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I am rambling too much here, wandering all over the place to get at something. Yes, I started with how difficult it can be for me to write about horror, because horror is so important and so difficult and so unique. I appreciate a broad swatch of film, and, on average, I watch only a few horror films a month. However, there is something about it that I am marching around. One aspect of that is the weird relationship I have, as a horror fan, to those who are not horror fans. This breaks two directions, one which I think matters and one that does not. Inevitably, for non-horror fans, there can be something distasteful about enjoying horror films. One is simply those who interpret enjoyment of these films as the most crass form of sadism. That, when you watch something considered horror, you simply are reveling in the suffering of others. This is one of those concepts where I don’t feel the need to take seriously. Look, what drama exists that does not have some element of what is unpleasant in life? Do we experience art depicting unpleasant things purely on the level of “it is nice or it is not nice”? I cannot be bothered with such reductive, and honestly gross thinking.

Yet, there is something there, not so much in the kind of moral tongue clucking one can often encounter. Those folks for whom distasteful things are simply not proper for anyone to enjoy. At the college where I work, there have been two suicides this year. It is a difficult and painful experience, for students and staff, and there is a lot of sadness around right now. When folks are dealing with the reality of loss and death, sometimes they turn to dark things for solace. However, sometimes they do not. In fact, I know from my interactions here that many would not find the kind of explorations of pain and death and violence I watch helpful at all. This goes further than just personal loss. Yes, for many focusing on death doesn’t help them deal with the loss of friends and family. It is also true that Horror often explores pain which is tied to societal kinds of oppression. When one is regularly submitted to white supremacy, patriarchy, deadly forms of heteronormativity then perhaps explorations of suffering and fear are simply adding to one’s pain. The films themselves often play off of these fears, including them both to critique our social realities but often to exploit them as well. Now, for me, horror allows for a unique exploration of the very themes I care about. However, the enjoyment factor can complicate things, especially as a heterosexual CIS male. So many films play off of tropes of female victimhood, that defense of them can become difficult, and is perhaps a task not worth embarking on. So, while I find horror to be actually useful for me as well as enjoyable, and I mean that as someone struggling for justice in the world, I understand this barrier folks have.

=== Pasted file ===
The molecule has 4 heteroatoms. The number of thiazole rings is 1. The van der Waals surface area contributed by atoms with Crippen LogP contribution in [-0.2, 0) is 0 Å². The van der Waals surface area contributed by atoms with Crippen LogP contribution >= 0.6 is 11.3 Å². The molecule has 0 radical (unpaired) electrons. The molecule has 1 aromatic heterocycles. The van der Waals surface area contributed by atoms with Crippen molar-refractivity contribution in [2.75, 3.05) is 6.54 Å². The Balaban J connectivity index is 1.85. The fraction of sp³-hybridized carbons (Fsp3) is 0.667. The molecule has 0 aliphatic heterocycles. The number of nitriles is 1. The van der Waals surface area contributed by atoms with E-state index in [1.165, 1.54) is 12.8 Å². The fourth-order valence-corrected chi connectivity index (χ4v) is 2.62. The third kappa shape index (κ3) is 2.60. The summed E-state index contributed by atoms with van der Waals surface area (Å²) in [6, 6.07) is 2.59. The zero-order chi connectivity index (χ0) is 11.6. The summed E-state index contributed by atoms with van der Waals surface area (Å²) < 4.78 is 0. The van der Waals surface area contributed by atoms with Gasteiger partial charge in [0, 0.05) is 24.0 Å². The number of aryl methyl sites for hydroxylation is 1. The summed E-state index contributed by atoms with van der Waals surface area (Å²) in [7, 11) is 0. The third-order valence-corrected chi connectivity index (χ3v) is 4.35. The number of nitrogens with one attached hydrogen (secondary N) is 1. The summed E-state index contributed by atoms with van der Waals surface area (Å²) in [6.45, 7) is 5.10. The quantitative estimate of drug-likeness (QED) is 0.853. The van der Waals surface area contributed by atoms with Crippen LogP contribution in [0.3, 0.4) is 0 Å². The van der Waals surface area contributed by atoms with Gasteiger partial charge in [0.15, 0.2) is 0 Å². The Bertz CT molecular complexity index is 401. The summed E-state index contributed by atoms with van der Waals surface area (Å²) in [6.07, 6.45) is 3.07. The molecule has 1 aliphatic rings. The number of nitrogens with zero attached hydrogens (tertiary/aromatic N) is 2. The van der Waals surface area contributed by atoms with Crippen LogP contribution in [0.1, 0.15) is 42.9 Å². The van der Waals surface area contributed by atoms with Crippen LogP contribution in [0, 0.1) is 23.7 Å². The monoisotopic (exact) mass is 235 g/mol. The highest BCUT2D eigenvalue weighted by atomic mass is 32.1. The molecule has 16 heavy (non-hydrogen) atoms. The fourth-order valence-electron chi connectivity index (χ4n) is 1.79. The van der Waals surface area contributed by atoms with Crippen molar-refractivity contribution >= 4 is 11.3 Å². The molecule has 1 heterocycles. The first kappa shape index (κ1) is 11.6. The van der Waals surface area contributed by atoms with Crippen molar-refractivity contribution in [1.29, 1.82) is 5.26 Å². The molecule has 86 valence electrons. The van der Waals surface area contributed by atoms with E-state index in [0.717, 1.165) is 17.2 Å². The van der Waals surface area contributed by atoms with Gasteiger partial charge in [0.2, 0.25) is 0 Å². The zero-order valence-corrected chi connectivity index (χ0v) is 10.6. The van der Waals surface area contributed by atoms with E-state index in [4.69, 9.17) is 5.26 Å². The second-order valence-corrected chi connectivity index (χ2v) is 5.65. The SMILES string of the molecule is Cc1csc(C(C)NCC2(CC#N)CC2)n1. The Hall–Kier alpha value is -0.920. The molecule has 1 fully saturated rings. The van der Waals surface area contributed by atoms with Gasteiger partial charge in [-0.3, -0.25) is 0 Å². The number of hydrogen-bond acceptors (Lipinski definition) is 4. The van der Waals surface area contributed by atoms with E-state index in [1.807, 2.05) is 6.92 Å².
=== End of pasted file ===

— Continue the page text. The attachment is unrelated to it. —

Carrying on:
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Still, the reality of folks responses to horror to me seems imbalanced to the numbers of folks who see these movies. Yes, Horror is no longer in its heyday, when briefly in the 80s it was one of the most profitable genres in film making. Yet, many mainstream Horror films still make money. Often, while folks may not have watched much Horror, they are generally familiar with many of the major franchise characters of the genre. That is to say, few folks identify as Horror fans, yet so many folks know Freddy or Chucky or Jason. In this sense, I feel like Horror and Hip-Hop have some similar characteristics. That is a strange statement in 2016 when it seems like Hi-Hop dominates all of pop culture across many different countries and societies. Yet, long before we acknowledged it’s impact, Hip-hop was a kind of universal language of music and culture. Think for a moment. Lets say it is the late 90s, and someone says to you they want to be a rapper. The reality, too often, was that while many folks around the world, millions even, listened to hip-hop, they did not respect it. To admit to wanting to make the very art so many folks enjoy was, and in some places still is, an admission of something embarassing or unsavory. In the same sense, it seems like many folks around the world watch Horror films. At least they do so casually. But to be a fan, or a maker of such films, to admit participation in that world, is still unsavory in many circles. This thing appeals to many people, has impact across a wide and diverse swath of popular culture, and yet is somehow inherently shameful. It is portrayed as not something one should care about or have an investment in.